> >
> >
>
>



Nov 18 '05 #9

P: n/a
Well, I'm sure if I grand certain permission to my code it works
My hope is that client dont need any to set any permission to allow my
application to connect back to it's origin server... I'm sure I dont intend
to harm my own server system so why should a client set special permissions?

the worse thing is that cant find a good article concerning security and
what can I do in various permissions groups :(

Any thoughts?

Cristian

"Joe Kaplan (MVP - ADSI)" <jo*************@removethis.accenture.com> wrote
in message news:em*************@TK2MSFTNGP11.phx.gbl...
I'm not an expect at all in Java applet security, but I do know that the
.NET CAS model is very different.

Essentially, code is sorted into membership of different code groups based
on evidence it presents to the system. Evidence can be things like the URL it came from, it's strong name, etc. Based on the code groups it is put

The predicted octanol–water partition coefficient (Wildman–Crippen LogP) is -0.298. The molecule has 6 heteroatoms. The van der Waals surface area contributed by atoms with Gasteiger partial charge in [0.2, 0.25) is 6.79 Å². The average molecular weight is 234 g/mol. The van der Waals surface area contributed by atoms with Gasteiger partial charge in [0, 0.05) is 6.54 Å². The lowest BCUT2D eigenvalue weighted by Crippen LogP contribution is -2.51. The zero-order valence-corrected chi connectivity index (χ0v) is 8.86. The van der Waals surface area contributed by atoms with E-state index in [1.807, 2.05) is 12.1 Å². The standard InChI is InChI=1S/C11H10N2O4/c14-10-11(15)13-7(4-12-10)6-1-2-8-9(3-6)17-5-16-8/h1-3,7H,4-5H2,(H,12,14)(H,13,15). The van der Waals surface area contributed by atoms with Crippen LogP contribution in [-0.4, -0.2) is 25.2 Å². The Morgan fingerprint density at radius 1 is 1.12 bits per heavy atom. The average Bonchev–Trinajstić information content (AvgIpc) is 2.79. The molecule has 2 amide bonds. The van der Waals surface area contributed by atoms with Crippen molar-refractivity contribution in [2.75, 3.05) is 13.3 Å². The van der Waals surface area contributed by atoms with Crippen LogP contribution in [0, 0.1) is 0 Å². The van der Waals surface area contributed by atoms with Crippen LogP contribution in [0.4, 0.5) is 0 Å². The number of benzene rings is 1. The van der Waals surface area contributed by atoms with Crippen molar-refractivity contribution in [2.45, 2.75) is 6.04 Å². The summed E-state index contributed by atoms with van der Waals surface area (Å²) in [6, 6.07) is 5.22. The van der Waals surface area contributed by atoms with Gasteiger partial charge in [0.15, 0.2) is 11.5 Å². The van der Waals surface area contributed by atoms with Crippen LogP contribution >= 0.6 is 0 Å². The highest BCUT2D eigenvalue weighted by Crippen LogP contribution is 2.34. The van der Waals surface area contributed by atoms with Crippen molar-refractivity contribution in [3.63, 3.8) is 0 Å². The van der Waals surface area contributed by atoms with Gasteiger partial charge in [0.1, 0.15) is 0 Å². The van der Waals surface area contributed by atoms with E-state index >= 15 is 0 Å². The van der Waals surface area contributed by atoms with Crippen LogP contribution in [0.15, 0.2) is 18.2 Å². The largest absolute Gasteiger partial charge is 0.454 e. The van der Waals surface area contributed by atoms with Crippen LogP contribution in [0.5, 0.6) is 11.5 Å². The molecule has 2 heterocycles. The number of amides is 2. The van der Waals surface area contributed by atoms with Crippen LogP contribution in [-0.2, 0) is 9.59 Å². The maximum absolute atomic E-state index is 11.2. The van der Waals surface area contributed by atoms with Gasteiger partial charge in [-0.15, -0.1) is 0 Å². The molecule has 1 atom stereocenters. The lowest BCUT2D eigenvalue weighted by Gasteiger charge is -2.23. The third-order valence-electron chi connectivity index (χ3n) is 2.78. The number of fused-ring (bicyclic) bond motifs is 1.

into, it will be granted certain permissions.

Thus in your example, your code is presenting some evidence that gets it
included in a certain code group that is not granted the permission it needs to run. In order to fix this, you probably need to either:
- Get your code to fall into a code group that has the permissions you need - Modify the local security policy on the machine to ensure that some
evidence you can present will get you into a code group with the correct
permissions

As I was poking around in the default security policy, it looked to me that the Trusted_Zone code group gets special permission to connect back to its